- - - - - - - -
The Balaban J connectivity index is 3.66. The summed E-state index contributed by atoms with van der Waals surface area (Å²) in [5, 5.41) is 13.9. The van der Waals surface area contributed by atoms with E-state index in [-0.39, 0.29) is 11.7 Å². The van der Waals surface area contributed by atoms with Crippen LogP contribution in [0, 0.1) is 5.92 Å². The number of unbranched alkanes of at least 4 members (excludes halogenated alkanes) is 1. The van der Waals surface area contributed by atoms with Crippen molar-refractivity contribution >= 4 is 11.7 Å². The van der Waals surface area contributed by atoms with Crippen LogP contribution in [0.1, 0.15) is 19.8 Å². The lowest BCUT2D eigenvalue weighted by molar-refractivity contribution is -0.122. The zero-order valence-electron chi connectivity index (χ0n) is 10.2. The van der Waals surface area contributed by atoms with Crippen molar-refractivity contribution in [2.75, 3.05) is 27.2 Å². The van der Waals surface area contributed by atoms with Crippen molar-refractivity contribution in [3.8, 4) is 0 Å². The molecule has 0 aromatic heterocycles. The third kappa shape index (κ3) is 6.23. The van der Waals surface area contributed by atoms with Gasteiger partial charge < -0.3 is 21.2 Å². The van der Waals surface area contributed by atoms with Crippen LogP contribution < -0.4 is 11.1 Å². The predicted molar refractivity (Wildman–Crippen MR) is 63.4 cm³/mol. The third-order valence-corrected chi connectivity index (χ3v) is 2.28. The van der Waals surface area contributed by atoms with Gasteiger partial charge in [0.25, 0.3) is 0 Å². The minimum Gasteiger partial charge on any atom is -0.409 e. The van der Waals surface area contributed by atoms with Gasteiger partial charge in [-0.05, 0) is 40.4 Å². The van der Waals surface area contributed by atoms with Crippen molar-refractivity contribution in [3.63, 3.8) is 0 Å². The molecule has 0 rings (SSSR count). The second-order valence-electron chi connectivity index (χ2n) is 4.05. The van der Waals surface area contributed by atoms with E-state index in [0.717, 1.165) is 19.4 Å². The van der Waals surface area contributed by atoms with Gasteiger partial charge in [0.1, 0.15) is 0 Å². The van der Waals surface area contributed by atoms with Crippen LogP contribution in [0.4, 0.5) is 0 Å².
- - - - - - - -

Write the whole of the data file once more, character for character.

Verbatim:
The Balaban J connectivity index is 3.66. The summed E-state index contributed by atoms with van der Waals surface area (Å²) in [5, 5.41) is 13.9. The van der Waals surface area contributed by atoms with E-state index in [-0.39, 0.29) is 11.7 Å². The van der Waals surface area contributed by atoms with Crippen LogP contribution in [0, 0.1) is 5.92 Å². The number of unbranched alkanes of at least 4 members (excludes halogenated alkanes) is 1. The van der Waals surface area contributed by atoms with Crippen molar-refractivity contribution >= 4 is 11.7 Å². The van der Waals surface area contributed by atoms with Crippen LogP contribution in [0.1, 0.15) is 19.8 Å². The lowest BCUT2D eigenvalue weighted by molar-refractivity contribution is -0.122. The zero-order valence-electron chi connectivity index (χ0n) is 10.2. The van der Waals surface area contributed by atoms with Crippen molar-refractivity contribution in [2.75, 3.05) is 27.2 Å². The van der Waals surface area contributed by atoms with Crippen molar-refractivity contribution in [3.8, 4) is 0 Å². The molecule has 0 aromatic heterocycles. The third kappa shape index (κ3) is 6.23. The van der Waals surface area contributed by atoms with Gasteiger partial charge < -0.3 is 21.2 Å². The van der Waals surface area contributed by atoms with Crippen LogP contribution < -0.4 is 11.1 Å². The predicted molar refractivity (Wildman–Crippen MR) is 63.4 cm³/mol. The third-order valence-corrected chi connectivity index (χ3v) is 2.28. The van der Waals surface area contributed by atoms with Gasteiger partial charge in [0.25, 0.3) is 0 Å². The minimum Gasteiger partial charge on any atom is -0.409 e. The van der Waals surface area contributed by atoms with Gasteiger partial charge in [-0.05, 0) is 40.4 Å². The van der Waals surface area contributed by atoms with Crippen molar-refractivity contribution in [3.63, 3.8) is 0 Å². The molecule has 0 rings (SSSR count). The second-order valence-electron chi connectivity index (χ2n) is 4.05. The van der Waals surface area contributed by atoms with E-state index in [0.717, 1.165) is 19.4 Å². The van der Waals surface area contributed by atoms with Gasteiger partial charge in [0.1, 0.15) is 0 Å². The van der Waals surface area contributed by atoms with Crippen LogP contribution in [0.4, 0.5) is 0 Å².